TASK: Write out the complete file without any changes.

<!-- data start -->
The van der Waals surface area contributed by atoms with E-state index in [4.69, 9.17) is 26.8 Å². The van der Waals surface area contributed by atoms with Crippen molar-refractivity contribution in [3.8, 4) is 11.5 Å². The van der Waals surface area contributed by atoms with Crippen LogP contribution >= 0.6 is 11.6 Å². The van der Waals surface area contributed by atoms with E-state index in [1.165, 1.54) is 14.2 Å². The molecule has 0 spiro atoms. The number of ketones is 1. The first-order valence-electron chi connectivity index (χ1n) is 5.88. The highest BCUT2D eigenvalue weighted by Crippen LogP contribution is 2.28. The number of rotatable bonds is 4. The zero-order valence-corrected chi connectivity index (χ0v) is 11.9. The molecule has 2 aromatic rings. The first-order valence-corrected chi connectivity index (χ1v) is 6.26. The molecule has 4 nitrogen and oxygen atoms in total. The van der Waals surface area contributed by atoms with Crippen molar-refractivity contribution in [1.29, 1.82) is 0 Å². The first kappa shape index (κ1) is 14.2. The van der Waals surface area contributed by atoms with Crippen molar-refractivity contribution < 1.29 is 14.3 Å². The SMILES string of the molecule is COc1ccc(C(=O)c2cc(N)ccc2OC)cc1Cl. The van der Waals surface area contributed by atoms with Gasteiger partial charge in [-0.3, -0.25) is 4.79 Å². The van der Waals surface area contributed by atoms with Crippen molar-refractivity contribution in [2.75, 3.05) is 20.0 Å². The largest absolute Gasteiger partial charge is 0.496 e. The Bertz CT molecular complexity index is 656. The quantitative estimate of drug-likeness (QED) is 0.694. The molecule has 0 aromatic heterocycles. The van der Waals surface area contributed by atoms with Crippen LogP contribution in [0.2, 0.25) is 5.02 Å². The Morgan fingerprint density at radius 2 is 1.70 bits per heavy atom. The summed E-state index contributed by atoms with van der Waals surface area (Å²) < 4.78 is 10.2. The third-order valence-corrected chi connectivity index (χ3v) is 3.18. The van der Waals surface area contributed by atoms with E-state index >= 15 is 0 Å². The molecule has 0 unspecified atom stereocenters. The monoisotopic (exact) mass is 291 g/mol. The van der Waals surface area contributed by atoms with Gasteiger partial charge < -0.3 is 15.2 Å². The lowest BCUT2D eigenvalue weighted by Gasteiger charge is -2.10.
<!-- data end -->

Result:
The van der Waals surface area contributed by atoms with E-state index in [4.69, 9.17) is 26.8 Å². The van der Waals surface area contributed by atoms with Crippen molar-refractivity contribution in [3.8, 4) is 11.5 Å². The van der Waals surface area contributed by atoms with Crippen LogP contribution >= 0.6 is 11.6 Å². The van der Waals surface area contributed by atoms with E-state index in [1.165, 1.54) is 14.2 Å². The molecule has 0 spiro atoms. The number of ketones is 1. The first-order valence-electron chi connectivity index (χ1n) is 5.88. The highest BCUT2D eigenvalue weighted by Crippen LogP contribution is 2.28. The number of rotatable bonds is 4. The zero-order valence-corrected chi connectivity index (χ0v) is 11.9. The molecule has 2 aromatic rings. The first-order valence-corrected chi connectivity index (χ1v) is 6.26. The molecule has 4 nitrogen and oxygen atoms in total. The van der Waals surface area contributed by atoms with Crippen molar-refractivity contribution in [1.29, 1.82) is 0 Å². The first kappa shape index (κ1) is 14.2. The van der Waals surface area contributed by atoms with Crippen molar-refractivity contribution < 1.29 is 14.3 Å². The SMILES string of the molecule is COc1ccc(C(=O)c2cc(N)ccc2OC)cc1Cl. The van der Waals surface area contributed by atoms with Gasteiger partial charge in [-0.3, -0.25) is 4.79 Å². The van der Waals surface area contributed by atoms with Crippen molar-refractivity contribution in [2.75, 3.05) is 20.0 Å². The largest absolute Gasteiger partial charge is 0.496 e. The Bertz CT molecular complexity index is 656. The quantitative estimate of drug-likeness (QED) is 0.694. The molecule has 0 aromatic heterocycles. The van der Waals surface area contributed by atoms with Crippen LogP contribution in [0.2, 0.25) is 5.02 Å². The Morgan fingerprint density at radius 2 is 1.70 bits per heavy atom. The summed E-state index contributed by atoms with van der Waals surface area (Å²) < 4.78 is 10.2. The third-order valence-corrected chi connectivity index (χ3v) is 3.18. The van der Waals surface area contributed by atoms with E-state index >= 15 is 0 Å². The molecule has 0 unspecified atom stereocenters. The monoisotopic (exact) mass is 291 g/mol. The van der Waals surface area contributed by atoms with Gasteiger partial charge < -0.3 is 15.2 Å². The lowest BCUT2D eigenvalue weighted by Gasteiger charge is -2.10.